How to Handle Difficult Children with a Catholic Approach
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Beneath his difficult behavior, your little one is still the same sweet toddler you know and love.

When your friend’s children behaved terribly you probably gave her a sympathetic look and a noncommittal, “Kids will be kids,” while secretly thinking that your kids will never, ever act like that. Then you had kids; and you regret every haughty, “My children will never behave like that.” The truth is that kids will be kids, and you may not always like your difficult child. However, your child’s behavior is not punishment for your pre-parenting thoughts. As a Catholic mom, your job is to regain control of your child’s difficult behavior using a Catholic approach – it’s a lot less expensive than Swiss boarding school.


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    Understand that your toddler or preschooler’s difficult behavior is not always as difficult as you think it is. For example, say your child is jumping over the back of the couch at your parent’s house and you are tempted to put him in time-out or remove one of his privileges. If your kids are allowed to jump over the back of your couch at home and this is only bothering you because your parents are totally judging you, your child does not deserve punishment. Instead, sit him down and explain that he can do that at home but not in the homes of others.
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    Use a zero-tolerance policy in your house, advises Thomas Lickona of the Catholic Education Resource Center. Your kids should know immediately what they are and are not allowed to do based on your reaction. For example, if your child is running in the house and you tell him to stop in an authoritative tone, he should stop. When you put an end to a child’s misbehavior immediately, it helps him realize that you will not tolerate that type of behavior, and he will be less likely to try it again in the future. Call your mom and ask her to teach you how to give your own kids the "look" she gave you when you were growing up. You know the one. The one she used to silently tell you that you were in for it.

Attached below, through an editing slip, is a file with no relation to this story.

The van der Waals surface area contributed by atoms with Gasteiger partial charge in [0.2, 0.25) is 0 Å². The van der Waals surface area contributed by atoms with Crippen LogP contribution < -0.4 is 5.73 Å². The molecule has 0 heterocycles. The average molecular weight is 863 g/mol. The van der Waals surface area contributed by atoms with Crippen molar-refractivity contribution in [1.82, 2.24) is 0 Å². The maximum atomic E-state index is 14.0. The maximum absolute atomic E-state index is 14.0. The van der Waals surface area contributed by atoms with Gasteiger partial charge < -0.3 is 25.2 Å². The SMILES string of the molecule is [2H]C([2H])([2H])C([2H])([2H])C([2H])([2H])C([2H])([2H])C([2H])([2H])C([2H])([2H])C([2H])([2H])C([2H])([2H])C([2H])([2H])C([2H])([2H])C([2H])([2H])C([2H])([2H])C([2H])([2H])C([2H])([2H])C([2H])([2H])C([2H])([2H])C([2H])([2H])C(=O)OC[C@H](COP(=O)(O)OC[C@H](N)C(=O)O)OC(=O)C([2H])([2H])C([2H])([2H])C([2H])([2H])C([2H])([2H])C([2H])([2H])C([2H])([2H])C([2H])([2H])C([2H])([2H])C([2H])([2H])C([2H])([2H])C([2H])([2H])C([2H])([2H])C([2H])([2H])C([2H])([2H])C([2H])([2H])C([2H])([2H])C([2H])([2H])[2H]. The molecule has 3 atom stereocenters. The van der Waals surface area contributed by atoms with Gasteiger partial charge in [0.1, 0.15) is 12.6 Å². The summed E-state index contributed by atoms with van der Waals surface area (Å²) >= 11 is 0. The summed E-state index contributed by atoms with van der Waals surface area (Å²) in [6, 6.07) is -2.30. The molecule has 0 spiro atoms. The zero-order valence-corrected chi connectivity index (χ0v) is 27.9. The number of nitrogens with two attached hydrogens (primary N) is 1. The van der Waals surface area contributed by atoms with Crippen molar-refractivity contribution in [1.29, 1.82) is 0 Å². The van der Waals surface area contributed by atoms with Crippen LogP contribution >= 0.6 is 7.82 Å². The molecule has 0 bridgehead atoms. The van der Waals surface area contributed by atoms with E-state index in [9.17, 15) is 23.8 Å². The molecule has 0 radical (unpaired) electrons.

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    Ensure whatever punishment you enforce when your child misbehaves fits his crime, advises For example, if your child doesn’t turn off the television and go to bed when you tell him to, turn it off for him and tell him he cannot watch television for a few days instead of grounding him from going to his friend’s birthday party. When the punishment fits the crime it makes it far easier for children to understand what they did wrong and why they are currently suffering this form of punishment.
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    Love your child – even when you’re trying to remember why you had one in the first place. According to Lickona, loving your child is one way to handle a difficult child with a Catholic approach. One way to express your love is through praise and pride when your child behaves and when he accomplishes something. When you do this, it makes him feel good and it makes him feel connected to you. When that happens, he’s less likely to exhibit difficult behavior in the future because he understands good behavior comes with positive praise.

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Categories: Education and Communications

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